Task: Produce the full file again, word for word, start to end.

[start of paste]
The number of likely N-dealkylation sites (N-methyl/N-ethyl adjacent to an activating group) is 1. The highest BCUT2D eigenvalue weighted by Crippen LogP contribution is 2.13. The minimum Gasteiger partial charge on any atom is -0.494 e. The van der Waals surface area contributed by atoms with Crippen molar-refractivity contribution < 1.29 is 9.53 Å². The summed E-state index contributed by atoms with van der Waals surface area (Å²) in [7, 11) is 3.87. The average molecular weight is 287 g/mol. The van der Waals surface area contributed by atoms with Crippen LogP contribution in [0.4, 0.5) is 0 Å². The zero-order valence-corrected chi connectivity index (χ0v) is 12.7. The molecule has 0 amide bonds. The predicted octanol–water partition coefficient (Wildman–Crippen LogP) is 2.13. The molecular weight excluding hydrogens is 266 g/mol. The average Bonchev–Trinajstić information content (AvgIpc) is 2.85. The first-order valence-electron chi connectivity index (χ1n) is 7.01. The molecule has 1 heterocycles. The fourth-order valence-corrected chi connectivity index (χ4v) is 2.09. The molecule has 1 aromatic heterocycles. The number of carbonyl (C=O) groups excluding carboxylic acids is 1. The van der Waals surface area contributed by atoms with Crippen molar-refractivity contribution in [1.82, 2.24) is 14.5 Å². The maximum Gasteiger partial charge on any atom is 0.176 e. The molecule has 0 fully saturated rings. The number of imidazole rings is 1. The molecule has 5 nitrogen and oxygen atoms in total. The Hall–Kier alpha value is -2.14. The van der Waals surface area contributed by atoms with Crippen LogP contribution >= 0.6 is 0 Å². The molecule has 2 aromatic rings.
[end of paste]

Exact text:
The number of likely N-dealkylation sites (N-methyl/N-ethyl adjacent to an activating group) is 1. The highest BCUT2D eigenvalue weighted by Crippen LogP contribution is 2.13. The minimum Gasteiger partial charge on any atom is -0.494 e. The van der Waals surface area contributed by atoms with Crippen molar-refractivity contribution < 1.29 is 9.53 Å². The summed E-state index contributed by atoms with van der Waals surface area (Å²) in [7, 11) is 3.87. The average molecular weight is 287 g/mol. The van der Waals surface area contributed by atoms with Crippen LogP contribution in [0.4, 0.5) is 0 Å². The zero-order valence-corrected chi connectivity index (χ0v) is 12.7. The molecule has 0 amide bonds. The predicted octanol–water partition coefficient (Wildman–Crippen LogP) is 2.13. The molecular weight excluding hydrogens is 266 g/mol. The average Bonchev–Trinajstić information content (AvgIpc) is 2.85. The first-order valence-electron chi connectivity index (χ1n) is 7.01. The molecule has 1 heterocycles. The fourth-order valence-corrected chi connectivity index (χ4v) is 2.09. The molecule has 1 aromatic heterocycles. The number of carbonyl (C=O) groups excluding carboxylic acids is 1. The van der Waals surface area contributed by atoms with Crippen molar-refractivity contribution in [1.82, 2.24) is 14.5 Å². The maximum Gasteiger partial charge on any atom is 0.176 e. The molecule has 0 fully saturated rings. The number of imidazole rings is 1. The molecule has 5 nitrogen and oxygen atoms in total. The Hall–Kier alpha value is -2.14. The van der Waals surface area contributed by atoms with Crippen LogP contribution >= 0.6 is 0 Å². The molecule has 2 aromatic rings.